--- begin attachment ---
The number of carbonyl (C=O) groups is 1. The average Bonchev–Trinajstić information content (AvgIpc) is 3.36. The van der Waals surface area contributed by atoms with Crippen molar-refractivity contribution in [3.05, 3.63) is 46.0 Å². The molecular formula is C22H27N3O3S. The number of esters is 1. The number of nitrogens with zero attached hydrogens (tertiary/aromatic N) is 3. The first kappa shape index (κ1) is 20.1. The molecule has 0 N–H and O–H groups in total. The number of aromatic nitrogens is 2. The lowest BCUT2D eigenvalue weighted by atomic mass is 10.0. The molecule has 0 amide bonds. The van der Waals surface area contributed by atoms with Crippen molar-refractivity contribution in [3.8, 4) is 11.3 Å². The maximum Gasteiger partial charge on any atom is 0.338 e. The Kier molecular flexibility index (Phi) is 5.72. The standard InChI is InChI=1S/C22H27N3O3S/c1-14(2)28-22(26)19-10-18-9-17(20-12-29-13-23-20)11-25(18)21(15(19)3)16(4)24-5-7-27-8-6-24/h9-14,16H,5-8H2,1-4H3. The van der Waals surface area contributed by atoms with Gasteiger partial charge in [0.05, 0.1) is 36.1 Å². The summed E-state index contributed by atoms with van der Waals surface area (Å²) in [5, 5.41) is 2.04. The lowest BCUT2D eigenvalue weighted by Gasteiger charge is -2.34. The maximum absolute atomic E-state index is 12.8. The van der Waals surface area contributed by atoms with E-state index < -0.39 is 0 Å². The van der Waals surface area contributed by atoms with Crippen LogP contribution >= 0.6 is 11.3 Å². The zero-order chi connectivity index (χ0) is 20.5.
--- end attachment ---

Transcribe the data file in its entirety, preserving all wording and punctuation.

The number of carbonyl (C=O) groups is 1. The average Bonchev–Trinajstić information content (AvgIpc) is 3.36. The van der Waals surface area contributed by atoms with Crippen molar-refractivity contribution in [3.05, 3.63) is 46.0 Å². The molecular formula is C22H27N3O3S. The number of esters is 1. The number of nitrogens with zero attached hydrogens (tertiary/aromatic N) is 3. The first kappa shape index (κ1) is 20.1. The molecule has 0 N–H and O–H groups in total. The number of aromatic nitrogens is 2. The lowest BCUT2D eigenvalue weighted by atomic mass is 10.0. The molecule has 0 amide bonds. The van der Waals surface area contributed by atoms with Crippen molar-refractivity contribution in [3.8, 4) is 11.3 Å². The maximum Gasteiger partial charge on any atom is 0.338 e. The Kier molecular flexibility index (Phi) is 5.72. The standard InChI is InChI=1S/C22H27N3O3S/c1-14(2)28-22(26)19-10-18-9-17(20-12-29-13-23-20)11-25(18)21(15(19)3)16(4)24-5-7-27-8-6-24/h9-14,16H,5-8H2,1-4H3. The van der Waals surface area contributed by atoms with Gasteiger partial charge in [0.05, 0.1) is 36.1 Å². The summed E-state index contributed by atoms with van der Waals surface area (Å²) in [5, 5.41) is 2.04. The lowest BCUT2D eigenvalue weighted by Gasteiger charge is -2.34. The maximum absolute atomic E-state index is 12.8. The van der Waals surface area contributed by atoms with E-state index < -0.39 is 0 Å². The van der Waals surface area contributed by atoms with Crippen LogP contribution >= 0.6 is 11.3 Å². The zero-order chi connectivity index (χ0) is 20.5.